- Invest in Anti-Malware Software.
- Malwarebytes is a good one. There are others.
- Never open attachments in emails that you aren't expecting.
- And scan the ones that come in emails if you ARE expecting them (or call the person who supposedly sent you the email to verify they actually sent it).
- NEVER click a link in an email
- Look in to using Firefox or Chrome to surf the net.
- These browsers have plug-ins available that disable ads.
- NEVER keep anything on a local disk that you can't afford to lose.
- important files and documents should be kept on removable storage.
- EXPECT to get a virus or malware at some point.
BACKUP your important files to removable drives (And REMOVE the drive when you don't need the file. It's called removable for a reason, it's much more secure if you only connect it when you need to access the file).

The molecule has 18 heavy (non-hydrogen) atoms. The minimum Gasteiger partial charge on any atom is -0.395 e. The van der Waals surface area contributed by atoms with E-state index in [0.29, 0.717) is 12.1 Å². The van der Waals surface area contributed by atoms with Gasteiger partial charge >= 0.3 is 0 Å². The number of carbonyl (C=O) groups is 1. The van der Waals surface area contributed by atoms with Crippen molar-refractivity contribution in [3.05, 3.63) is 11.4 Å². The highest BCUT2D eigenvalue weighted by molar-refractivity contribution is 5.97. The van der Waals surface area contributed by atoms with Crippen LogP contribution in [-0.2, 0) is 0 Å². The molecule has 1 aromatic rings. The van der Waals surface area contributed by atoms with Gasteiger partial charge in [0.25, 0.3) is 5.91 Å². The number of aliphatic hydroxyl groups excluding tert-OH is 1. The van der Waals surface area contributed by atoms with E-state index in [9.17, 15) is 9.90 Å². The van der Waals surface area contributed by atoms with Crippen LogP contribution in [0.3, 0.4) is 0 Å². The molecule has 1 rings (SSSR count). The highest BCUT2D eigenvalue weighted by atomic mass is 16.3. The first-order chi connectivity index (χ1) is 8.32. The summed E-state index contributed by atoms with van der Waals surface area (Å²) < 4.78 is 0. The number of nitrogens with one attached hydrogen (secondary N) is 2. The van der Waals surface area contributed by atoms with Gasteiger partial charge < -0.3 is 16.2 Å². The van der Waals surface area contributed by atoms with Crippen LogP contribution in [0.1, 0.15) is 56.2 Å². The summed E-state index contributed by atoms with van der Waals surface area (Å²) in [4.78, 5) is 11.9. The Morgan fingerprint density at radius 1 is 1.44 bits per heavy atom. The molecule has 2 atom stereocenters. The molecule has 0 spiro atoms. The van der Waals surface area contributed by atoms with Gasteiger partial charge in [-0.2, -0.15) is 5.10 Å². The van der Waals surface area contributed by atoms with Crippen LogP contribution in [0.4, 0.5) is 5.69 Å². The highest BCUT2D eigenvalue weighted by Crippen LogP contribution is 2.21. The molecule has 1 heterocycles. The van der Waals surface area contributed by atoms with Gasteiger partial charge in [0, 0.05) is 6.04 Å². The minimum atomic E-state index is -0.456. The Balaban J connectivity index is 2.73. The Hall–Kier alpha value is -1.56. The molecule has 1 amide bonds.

UPDATE software through the VENDOR website or program only. NEVER update your software because something on a web page tells you to. This is a very effective way to get infected.
Alright. Now that the lesson is over...
But Todd....you didn't tell us why we shouldn't google CryptoLocker...
Ah yes. Did you know that you can BUY your search results ranking from Google? You can. If you want to be top of the list when someone searches for 'cryptolocker' you can pay to be there. And wouldn't it be cool if you did that, knowing that the page people clicked on would infect their computer just by going to the page?
No. No it wouldn't be cool. But it happens. Because Hacking is big business. And hackers use viruses to get in to compromised systems. Be ever vigilant.